Teachers should not neglect their mathematics instruction and their way of delivering it - mathematic instruction is essential in encouraging mathematical thinking. They should differentiate instruction through flexible grouping, invidualizing lessons, compacting, using assignments, and varying question levels. In order to put this into practice, they should: • Ensure that instructional activities are learner-centred and emphasizes inquiry/ problem-solving • Use experience and prior knowledge as a basis for building new knowledge • Use scaffolding to make connections to concepts, procedures and understanding • Ask probing questions which require students to justify their responses • Emphasize the development of computational skills There are however two types of mathematical instructions, namely the skill-based instruction and the concept-based instruction. In skill-based instruction, teachers focus exclusively on developing computational skills and a quick recall of facts. However, in concept-based instruction, teachers encourage students to solve a problem in a way that is meaningful to them and to explain how they solved the problem, resulting in an increased awareness that there is more than one way to solve most problems.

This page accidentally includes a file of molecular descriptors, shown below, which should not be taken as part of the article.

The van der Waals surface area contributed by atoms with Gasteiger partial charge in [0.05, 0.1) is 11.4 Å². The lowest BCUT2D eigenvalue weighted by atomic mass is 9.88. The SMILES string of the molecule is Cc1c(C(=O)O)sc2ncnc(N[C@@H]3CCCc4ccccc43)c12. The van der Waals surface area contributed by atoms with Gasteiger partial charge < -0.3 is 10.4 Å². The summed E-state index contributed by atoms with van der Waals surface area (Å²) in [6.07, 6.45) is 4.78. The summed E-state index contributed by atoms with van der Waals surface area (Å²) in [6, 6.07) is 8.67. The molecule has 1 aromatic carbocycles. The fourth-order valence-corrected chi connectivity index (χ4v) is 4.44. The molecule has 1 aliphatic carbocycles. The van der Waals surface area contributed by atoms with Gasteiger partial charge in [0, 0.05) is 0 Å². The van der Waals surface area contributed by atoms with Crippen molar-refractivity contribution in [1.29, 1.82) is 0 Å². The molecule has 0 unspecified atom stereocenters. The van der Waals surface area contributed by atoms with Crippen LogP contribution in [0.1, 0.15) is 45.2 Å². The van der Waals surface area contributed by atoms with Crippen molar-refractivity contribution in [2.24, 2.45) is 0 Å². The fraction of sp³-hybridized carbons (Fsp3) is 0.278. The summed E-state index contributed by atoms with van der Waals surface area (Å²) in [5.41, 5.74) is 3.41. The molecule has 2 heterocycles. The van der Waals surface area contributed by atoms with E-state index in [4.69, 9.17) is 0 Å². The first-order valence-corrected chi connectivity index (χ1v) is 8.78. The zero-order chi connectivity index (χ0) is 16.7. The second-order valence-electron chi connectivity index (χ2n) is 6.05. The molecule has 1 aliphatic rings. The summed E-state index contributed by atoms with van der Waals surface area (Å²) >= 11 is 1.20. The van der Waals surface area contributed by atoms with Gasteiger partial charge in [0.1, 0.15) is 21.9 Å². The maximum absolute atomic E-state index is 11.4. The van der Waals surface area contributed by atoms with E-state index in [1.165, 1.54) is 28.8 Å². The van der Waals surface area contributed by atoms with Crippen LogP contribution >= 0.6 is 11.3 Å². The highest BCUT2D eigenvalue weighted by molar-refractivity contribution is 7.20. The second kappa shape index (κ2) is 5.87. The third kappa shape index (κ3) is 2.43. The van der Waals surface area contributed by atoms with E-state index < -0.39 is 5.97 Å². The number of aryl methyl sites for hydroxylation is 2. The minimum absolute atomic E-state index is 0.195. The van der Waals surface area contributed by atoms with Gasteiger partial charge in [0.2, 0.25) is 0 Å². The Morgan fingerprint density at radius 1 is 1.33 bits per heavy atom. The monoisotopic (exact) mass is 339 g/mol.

The need for investigation of the process path of the predictor variables, of the tertiary mathematics teacher education, and how these variables may influence self-efficacy beliefs in mathematics teaching. 4. The need for research-based teacher training program for mathematics teacher education. It is the purpose of this study to address these needs and to further find out how some demographic characteristics, professional development, teaching resources, strategies in teaching mathematics, social support (peer and supervisor), school climate, anxiety in teaching mathematics, attitude towards teaching mathematics, and teacher collaboration, among other factors, would impact mathematics teachers’ efficacy. Results of this study are expected to give mathematics students and teachers alike, insights on how to cope with the demands of mathematics learning and